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Analysis: There's a whiff of birtherism in Trump's 'Pocahantas' attacks

CNN - Tue, 2018-03-13 06:10
President Donald Trump trades on identity politics, and that is what he's doing with Sen. Elizabeth Warren. Though the angle is different, it's reminiscent of his earlier remarks about Barack Obama's birth certificate. In both cases, Trump is using their identities against them.

She lost 150 pounds as an MMA fighter

CNN - Tue, 2018-03-13 06:00

The selective defense of airing Trump rallies live

Washington Post - Tue, 2018-03-13 06:00
In January 2010, cable networks carried an Obama rally live, too.

Was Putin really blaming Jews for interfering in the U.S. election? Probably not.

Washington Post - Tue, 2018-03-13 06:00
It’s important to understand that making the distinction between Jews and Russians does not, in Russian, mark the speaker as an anti-Semite.

It is almost certainly too late for Trump to stop Stormy Daniels's ‘60 Minutes' interview

Washington Post - Tue, 2018-03-13 06:00
A court order to silence the porn star would not force CBS to spike an interview it already has taped.

Republican: House Intel Committee has 'lost all credibility'

CNN - Tue, 2018-03-13 05:46
After the House intelligence committee announced it was shutting down its probe into possible collusion between the Trump campaign and Russia, a Republican who sits on it said he believes the committee has lost its credibility.

Execs with accounting skills more likely to cook the books

Futurity.org - Tue, 2018-03-13 05:32

Executives with high accounting competence are more likely than their less-competent counterparts to make accounting misstatements when financial incentives encourage them to misreport, new research suggests.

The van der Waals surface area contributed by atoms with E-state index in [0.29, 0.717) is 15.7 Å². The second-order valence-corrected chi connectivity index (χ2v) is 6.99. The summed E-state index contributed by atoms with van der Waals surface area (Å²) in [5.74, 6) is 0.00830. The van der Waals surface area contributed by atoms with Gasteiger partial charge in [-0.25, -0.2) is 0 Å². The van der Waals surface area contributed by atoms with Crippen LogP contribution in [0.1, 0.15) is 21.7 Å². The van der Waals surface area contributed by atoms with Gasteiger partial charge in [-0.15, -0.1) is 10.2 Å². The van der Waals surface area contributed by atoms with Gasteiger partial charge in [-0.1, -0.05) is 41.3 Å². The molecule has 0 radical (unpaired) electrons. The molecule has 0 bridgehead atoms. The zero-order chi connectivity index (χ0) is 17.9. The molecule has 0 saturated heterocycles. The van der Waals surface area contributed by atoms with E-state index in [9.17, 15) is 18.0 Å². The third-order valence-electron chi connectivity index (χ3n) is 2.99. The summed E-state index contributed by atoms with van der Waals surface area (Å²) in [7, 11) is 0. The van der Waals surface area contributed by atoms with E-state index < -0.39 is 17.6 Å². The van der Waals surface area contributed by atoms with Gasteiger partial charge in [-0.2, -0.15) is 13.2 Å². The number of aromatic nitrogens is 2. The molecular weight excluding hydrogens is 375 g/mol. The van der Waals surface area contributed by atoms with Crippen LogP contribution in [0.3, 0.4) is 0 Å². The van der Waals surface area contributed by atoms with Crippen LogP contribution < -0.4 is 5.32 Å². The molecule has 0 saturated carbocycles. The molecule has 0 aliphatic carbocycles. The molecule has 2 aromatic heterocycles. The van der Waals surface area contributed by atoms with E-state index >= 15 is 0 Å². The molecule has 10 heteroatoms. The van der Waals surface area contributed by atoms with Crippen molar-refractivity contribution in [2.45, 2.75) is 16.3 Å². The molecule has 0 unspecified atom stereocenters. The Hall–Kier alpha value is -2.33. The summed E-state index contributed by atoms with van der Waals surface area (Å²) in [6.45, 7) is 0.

“…when both competence and financial incentives are present, this dark side of accounting competence emerges.”

When analyzing financial statements, auditors must be aware of a variety of risks associated with fraud or error. Managing these risks typically includes charging higher fees to certain companies or adjusting audit strategies. The new study, however, suggests auditors are overlooking a key risk factor.

“Competence, alone, is a great thing,” says Elaine Mauldin, a professor of accountancy at the University of Missouri. “Research has actually shown that, in general, it results in fewer misstatements. However, we found that when both competence and financial incentives are present, this dark side of accounting competence emerges.”

Mauldin and her colleagues, which included Nathan J. Newton, an assistant professor of accountancy, reviewed executives’ past managerial experience in accounting and auditing as an indicator of competence. Using financial statements from 2004-2013 from publicly traded firms, the researchers investigated the risk factors involved in significant misstatements that affected the reliability of financial reporting.

In particular, researchers focused on two main factors that, when combined with competence, influence the likelihood of misstatements. The first was compensation incentives, which reward executives financially for strong performance. The second was having an aggressive reporting attitude, which past discretionary reporting decisions that increased earnings indicated.

Together with competence, these factors form a fraud triangle in which each element of fraud—incentive, opportunity, and attitude—is present, with competence forming the “opportunity” side of the triangle. Researchers found executives were almost 30 percent more likely to make misstatements when they had both high accounting competence and compensation incentives. Without high competence, that number dropped to 4 percent.